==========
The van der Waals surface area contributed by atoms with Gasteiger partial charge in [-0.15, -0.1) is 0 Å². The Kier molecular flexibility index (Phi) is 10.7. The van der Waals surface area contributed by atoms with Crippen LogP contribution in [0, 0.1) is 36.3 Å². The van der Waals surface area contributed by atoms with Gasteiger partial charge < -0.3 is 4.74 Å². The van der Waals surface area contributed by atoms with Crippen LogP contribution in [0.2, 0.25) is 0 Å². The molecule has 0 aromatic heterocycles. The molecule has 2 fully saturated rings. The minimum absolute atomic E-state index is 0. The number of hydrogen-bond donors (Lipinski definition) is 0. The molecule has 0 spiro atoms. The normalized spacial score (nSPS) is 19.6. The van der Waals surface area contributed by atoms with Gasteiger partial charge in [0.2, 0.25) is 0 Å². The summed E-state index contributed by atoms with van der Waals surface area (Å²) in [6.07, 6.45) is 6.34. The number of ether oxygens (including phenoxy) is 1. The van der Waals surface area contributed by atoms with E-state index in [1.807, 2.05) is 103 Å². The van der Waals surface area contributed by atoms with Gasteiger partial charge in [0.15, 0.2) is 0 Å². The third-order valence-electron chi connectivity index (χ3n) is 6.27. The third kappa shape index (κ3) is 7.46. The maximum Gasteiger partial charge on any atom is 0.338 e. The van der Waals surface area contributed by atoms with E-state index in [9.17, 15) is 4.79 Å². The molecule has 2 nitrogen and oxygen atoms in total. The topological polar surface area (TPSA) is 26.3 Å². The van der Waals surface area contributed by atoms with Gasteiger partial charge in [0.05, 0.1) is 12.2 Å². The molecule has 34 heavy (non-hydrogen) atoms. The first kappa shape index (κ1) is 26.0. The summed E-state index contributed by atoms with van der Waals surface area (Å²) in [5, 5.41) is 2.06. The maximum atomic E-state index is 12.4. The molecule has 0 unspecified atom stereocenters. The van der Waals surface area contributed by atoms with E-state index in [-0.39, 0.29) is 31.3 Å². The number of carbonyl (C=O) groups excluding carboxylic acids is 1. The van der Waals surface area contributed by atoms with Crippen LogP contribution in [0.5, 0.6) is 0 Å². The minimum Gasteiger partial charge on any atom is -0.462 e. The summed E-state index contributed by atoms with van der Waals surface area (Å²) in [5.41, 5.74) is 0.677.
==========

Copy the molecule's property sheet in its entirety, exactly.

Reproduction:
The van der Waals surface area contributed by atoms with Gasteiger partial charge in [-0.15, -0.1) is 0 Å². The Kier molecular flexibility index (Phi) is 10.7. The van der Waals surface area contributed by atoms with Crippen LogP contribution in [0, 0.1) is 36.3 Å². The van der Waals surface area contributed by atoms with Gasteiger partial charge < -0.3 is 4.74 Å². The van der Waals surface area contributed by atoms with Crippen LogP contribution in [0.2, 0.25) is 0 Å². The molecule has 0 aromatic heterocycles. The molecule has 2 fully saturated rings. The minimum absolute atomic E-state index is 0. The number of hydrogen-bond donors (Lipinski definition) is 0. The molecule has 0 spiro atoms. The normalized spacial score (nSPS) is 19.6. The van der Waals surface area contributed by atoms with Gasteiger partial charge in [0.2, 0.25) is 0 Å². The summed E-state index contributed by atoms with van der Waals surface area (Å²) in [6.07, 6.45) is 6.34. The number of ether oxygens (including phenoxy) is 1. The van der Waals surface area contributed by atoms with E-state index in [1.807, 2.05) is 103 Å². The van der Waals surface area contributed by atoms with Gasteiger partial charge in [0.15, 0.2) is 0 Å². The third-order valence-electron chi connectivity index (χ3n) is 6.27. The third kappa shape index (κ3) is 7.46. The maximum Gasteiger partial charge on any atom is 0.338 e. The van der Waals surface area contributed by atoms with E-state index in [9.17, 15) is 4.79 Å². The molecule has 2 nitrogen and oxygen atoms in total. The topological polar surface area (TPSA) is 26.3 Å². The van der Waals surface area contributed by atoms with Gasteiger partial charge in [0.05, 0.1) is 12.2 Å². The molecule has 34 heavy (non-hydrogen) atoms. The first kappa shape index (κ1) is 26.0. The summed E-state index contributed by atoms with van der Waals surface area (Å²) in [5, 5.41) is 2.06. The maximum atomic E-state index is 12.4. The molecule has 0 unspecified atom stereocenters. The van der Waals surface area contributed by atoms with E-state index in [-0.39, 0.29) is 31.3 Å². The number of carbonyl (C=O) groups excluding carboxylic acids is 1. The van der Waals surface area contributed by atoms with Crippen LogP contribution in [0.5, 0.6) is 0 Å². The minimum Gasteiger partial charge on any atom is -0.462 e. The summed E-state index contributed by atoms with van der Waals surface area (Å²) in [5.41, 5.74) is 0.677.